Teaching Historical Thinking

“The past is never dead”–William Faulkner

“The past is a foreign country; they do things differently there.”

Which one of these statements is correct?

This is how Peter Seixas and Carla Peck begin there essay “Teaching Historical Thinking.”  Of course both of these statements–Faulkner and Hartley–are correct.  Seixas and Peck write:

If Faulkner is right, then we need to know a lot about the past to know who we are (individually and collectively) in any deep way.  If Hartley is right, then finding out about the past is no easy matter.  We think they are both right..  Taken together, they show us how big and important and difficult a problem it is to think historically.

This essay is particularly worthwhile for the sample exercises.  Here are a few examples:

On teaching historical significance:

List four significant events in your own life.  Why did you choose these?  Write an autobiography using only these events and transitions between them.  Now list four different significant events from your life.  Write another autobiography using only these four and transitions among them.  How are the two stories of your life similar?  How are they different?

On teaching epistemology and evidence:

Examine a historical artifact.  What do you think this is?  What makes you say so?

On teaching continuity and change:

Examine two or more photographs of the same street scene from different eras.  What has changed?  What has remained the same?

On teaching progress and decline:

Have things progressed (i.e. improved) since the time [pictured, written about] here?  In what ways yes?  In what ways no?  For whom?

On teaching empathy:

Write a response to the coming of the railroad from the perspective of the Blackfoot.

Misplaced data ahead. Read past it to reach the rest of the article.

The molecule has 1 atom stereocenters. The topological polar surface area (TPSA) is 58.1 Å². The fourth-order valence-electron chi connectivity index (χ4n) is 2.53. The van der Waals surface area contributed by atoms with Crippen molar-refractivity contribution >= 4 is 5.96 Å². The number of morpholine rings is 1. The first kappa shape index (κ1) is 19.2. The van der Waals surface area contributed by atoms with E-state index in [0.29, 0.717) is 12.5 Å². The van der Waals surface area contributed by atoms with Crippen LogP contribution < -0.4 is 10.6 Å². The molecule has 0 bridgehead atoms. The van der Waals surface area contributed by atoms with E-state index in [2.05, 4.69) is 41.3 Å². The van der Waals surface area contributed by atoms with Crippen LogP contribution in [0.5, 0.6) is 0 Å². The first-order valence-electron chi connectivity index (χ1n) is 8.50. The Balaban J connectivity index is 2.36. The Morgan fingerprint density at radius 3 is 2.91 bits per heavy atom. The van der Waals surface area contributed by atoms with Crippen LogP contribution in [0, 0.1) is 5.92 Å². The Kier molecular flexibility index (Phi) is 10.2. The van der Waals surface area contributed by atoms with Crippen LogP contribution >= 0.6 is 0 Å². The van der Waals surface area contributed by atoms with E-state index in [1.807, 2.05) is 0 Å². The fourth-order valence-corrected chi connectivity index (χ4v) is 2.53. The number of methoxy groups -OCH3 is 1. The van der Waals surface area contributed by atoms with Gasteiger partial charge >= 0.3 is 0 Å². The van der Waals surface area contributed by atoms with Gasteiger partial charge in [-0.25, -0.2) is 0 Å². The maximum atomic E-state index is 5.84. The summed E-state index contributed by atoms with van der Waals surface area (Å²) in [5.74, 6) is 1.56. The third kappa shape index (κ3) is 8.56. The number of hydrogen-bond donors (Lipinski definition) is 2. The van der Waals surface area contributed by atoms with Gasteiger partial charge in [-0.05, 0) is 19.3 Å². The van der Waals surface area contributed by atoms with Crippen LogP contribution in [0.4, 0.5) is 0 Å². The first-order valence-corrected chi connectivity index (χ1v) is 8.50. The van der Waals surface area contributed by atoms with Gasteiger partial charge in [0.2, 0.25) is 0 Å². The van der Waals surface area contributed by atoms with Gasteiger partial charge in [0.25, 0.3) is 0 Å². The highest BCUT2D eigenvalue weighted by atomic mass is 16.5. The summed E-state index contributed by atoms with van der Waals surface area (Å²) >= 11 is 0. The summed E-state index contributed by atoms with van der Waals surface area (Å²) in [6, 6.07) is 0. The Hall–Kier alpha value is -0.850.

On teaching historical agency:

Have there been people who have changed many other people’s lives?  Who?  How?

Seixas and Peck conclude:

What we have proposed here is a radically different approach to history education than what is currently embedded in social studies curriculum documents.  Thinking in social studies is too often defined in terms of generic “critical thinking” or “information processing” approaches.  Following that line of reasoning leaves only “the facts” about the past as anything specifically historical.  The argument here is that historical thinking involved certain distinct problems that cannot be collapsed into a more generic “critical thinking.”  We have attempted to show that students’ social, political, and historical orientation requires confronting these problems.  Students simply cannot get their bearings without grappling with these issues.  Educators moan that too many social studies classrooms are dominated by rote memorization, mainly of historical facts.  We have attempted here to define a richer vision of what students and teachers might strive towards.

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